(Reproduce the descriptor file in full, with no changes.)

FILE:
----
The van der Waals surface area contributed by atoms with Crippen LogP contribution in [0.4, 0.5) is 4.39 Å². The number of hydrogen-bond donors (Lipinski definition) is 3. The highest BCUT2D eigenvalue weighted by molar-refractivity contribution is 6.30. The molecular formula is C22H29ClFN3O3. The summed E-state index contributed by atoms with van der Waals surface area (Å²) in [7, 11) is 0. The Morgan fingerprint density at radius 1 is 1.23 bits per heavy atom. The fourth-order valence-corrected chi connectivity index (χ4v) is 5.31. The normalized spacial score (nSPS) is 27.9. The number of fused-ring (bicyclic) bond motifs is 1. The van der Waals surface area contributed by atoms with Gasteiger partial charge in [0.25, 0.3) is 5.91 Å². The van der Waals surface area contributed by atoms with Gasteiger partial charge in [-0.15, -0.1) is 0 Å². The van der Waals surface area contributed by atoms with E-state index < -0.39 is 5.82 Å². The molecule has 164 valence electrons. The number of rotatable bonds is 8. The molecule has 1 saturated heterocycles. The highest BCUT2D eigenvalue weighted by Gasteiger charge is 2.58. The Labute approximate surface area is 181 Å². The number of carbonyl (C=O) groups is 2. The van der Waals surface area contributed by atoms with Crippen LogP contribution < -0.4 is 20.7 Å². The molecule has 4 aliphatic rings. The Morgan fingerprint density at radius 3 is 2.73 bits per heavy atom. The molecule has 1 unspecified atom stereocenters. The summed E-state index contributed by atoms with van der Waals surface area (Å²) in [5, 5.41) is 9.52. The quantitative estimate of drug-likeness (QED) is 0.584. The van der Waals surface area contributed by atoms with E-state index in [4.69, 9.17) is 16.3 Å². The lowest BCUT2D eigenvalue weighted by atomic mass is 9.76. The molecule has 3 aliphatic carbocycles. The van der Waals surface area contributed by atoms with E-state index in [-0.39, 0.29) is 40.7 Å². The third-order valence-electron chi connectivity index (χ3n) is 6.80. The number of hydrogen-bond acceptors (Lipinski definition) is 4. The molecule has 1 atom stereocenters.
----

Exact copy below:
The van der Waals surface area contributed by atoms with Crippen LogP contribution in [0.4, 0.5) is 4.39 Å². The number of hydrogen-bond donors (Lipinski definition) is 3. The highest BCUT2D eigenvalue weighted by molar-refractivity contribution is 6.30. The molecular formula is C22H29ClFN3O3. The summed E-state index contributed by atoms with van der Waals surface area (Å²) in [7, 11) is 0. The Morgan fingerprint density at radius 1 is 1.23 bits per heavy atom. The fourth-order valence-corrected chi connectivity index (χ4v) is 5.31. The normalized spacial score (nSPS) is 27.9. The number of fused-ring (bicyclic) bond motifs is 1. The van der Waals surface area contributed by atoms with Gasteiger partial charge in [0.25, 0.3) is 5.91 Å². The van der Waals surface area contributed by atoms with Gasteiger partial charge in [-0.15, -0.1) is 0 Å². The van der Waals surface area contributed by atoms with E-state index < -0.39 is 5.82 Å². The molecule has 164 valence electrons. The number of rotatable bonds is 8. The molecule has 1 saturated heterocycles. The highest BCUT2D eigenvalue weighted by Gasteiger charge is 2.58. The Labute approximate surface area is 181 Å². The number of carbonyl (C=O) groups is 2. The van der Waals surface area contributed by atoms with Crippen LogP contribution < -0.4 is 20.7 Å². The molecule has 4 aliphatic rings. The Morgan fingerprint density at radius 3 is 2.73 bits per heavy atom. The molecule has 1 unspecified atom stereocenters. The summed E-state index contributed by atoms with van der Waals surface area (Å²) in [5, 5.41) is 9.52. The quantitative estimate of drug-likeness (QED) is 0.584. The van der Waals surface area contributed by atoms with E-state index in [4.69, 9.17) is 16.3 Å². The lowest BCUT2D eigenvalue weighted by atomic mass is 9.76. The molecule has 3 aliphatic carbocycles. The van der Waals surface area contributed by atoms with E-state index in [-0.39, 0.29) is 40.7 Å². The third-order valence-electron chi connectivity index (χ3n) is 6.80. The number of hydrogen-bond acceptors (Lipinski definition) is 4. The molecule has 1 atom stereocenters.